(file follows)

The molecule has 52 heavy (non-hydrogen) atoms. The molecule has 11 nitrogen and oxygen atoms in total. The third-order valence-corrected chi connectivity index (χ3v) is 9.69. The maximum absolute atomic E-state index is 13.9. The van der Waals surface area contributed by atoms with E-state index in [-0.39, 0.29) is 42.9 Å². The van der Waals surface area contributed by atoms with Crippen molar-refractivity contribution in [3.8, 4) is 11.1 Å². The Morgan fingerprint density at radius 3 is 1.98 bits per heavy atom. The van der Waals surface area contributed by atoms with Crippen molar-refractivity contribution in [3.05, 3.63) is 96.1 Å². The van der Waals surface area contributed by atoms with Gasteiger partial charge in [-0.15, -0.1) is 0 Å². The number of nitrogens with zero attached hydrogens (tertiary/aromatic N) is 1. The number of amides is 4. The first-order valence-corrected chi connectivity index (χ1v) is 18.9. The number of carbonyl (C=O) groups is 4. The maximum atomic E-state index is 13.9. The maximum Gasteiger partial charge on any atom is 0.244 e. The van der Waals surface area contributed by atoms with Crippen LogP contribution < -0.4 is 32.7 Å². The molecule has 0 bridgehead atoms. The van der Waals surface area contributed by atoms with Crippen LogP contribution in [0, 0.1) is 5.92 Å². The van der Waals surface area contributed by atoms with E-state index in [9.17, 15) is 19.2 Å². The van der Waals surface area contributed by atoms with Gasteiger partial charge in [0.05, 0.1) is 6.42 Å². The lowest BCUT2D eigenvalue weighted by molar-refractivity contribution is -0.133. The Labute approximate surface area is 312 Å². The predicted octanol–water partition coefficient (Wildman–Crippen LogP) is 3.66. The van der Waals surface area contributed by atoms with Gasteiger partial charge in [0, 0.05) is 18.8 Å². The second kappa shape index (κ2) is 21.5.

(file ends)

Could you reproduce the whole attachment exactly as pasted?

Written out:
The molecule has 52 heavy (non-hydrogen) atoms. The molecule has 11 nitrogen and oxygen atoms in total. The third-order valence-corrected chi connectivity index (χ3v) is 9.69. The maximum absolute atomic E-state index is 13.9. The van der Waals surface area contributed by atoms with E-state index in [-0.39, 0.29) is 42.9 Å². The van der Waals surface area contributed by atoms with Crippen molar-refractivity contribution in [3.8, 4) is 11.1 Å². The Morgan fingerprint density at radius 3 is 1.98 bits per heavy atom. The van der Waals surface area contributed by atoms with Crippen molar-refractivity contribution in [3.05, 3.63) is 96.1 Å². The van der Waals surface area contributed by atoms with Gasteiger partial charge in [-0.15, -0.1) is 0 Å². The number of nitrogens with zero attached hydrogens (tertiary/aromatic N) is 1. The number of amides is 4. The first-order valence-corrected chi connectivity index (χ1v) is 18.9. The number of carbonyl (C=O) groups is 4. The maximum atomic E-state index is 13.9. The maximum Gasteiger partial charge on any atom is 0.244 e. The van der Waals surface area contributed by atoms with Crippen LogP contribution < -0.4 is 32.7 Å². The molecule has 0 bridgehead atoms. The van der Waals surface area contributed by atoms with Crippen LogP contribution in [0, 0.1) is 5.92 Å². The van der Waals surface area contributed by atoms with E-state index in [9.17, 15) is 19.2 Å². The van der Waals surface area contributed by atoms with Gasteiger partial charge in [0.05, 0.1) is 6.42 Å². The lowest BCUT2D eigenvalue weighted by molar-refractivity contribution is -0.133. The Labute approximate surface area is 312 Å². The predicted octanol–water partition coefficient (Wildman–Crippen LogP) is 3.66. The van der Waals surface area contributed by atoms with Gasteiger partial charge in [0, 0.05) is 18.8 Å². The second kappa shape index (κ2) is 21.5.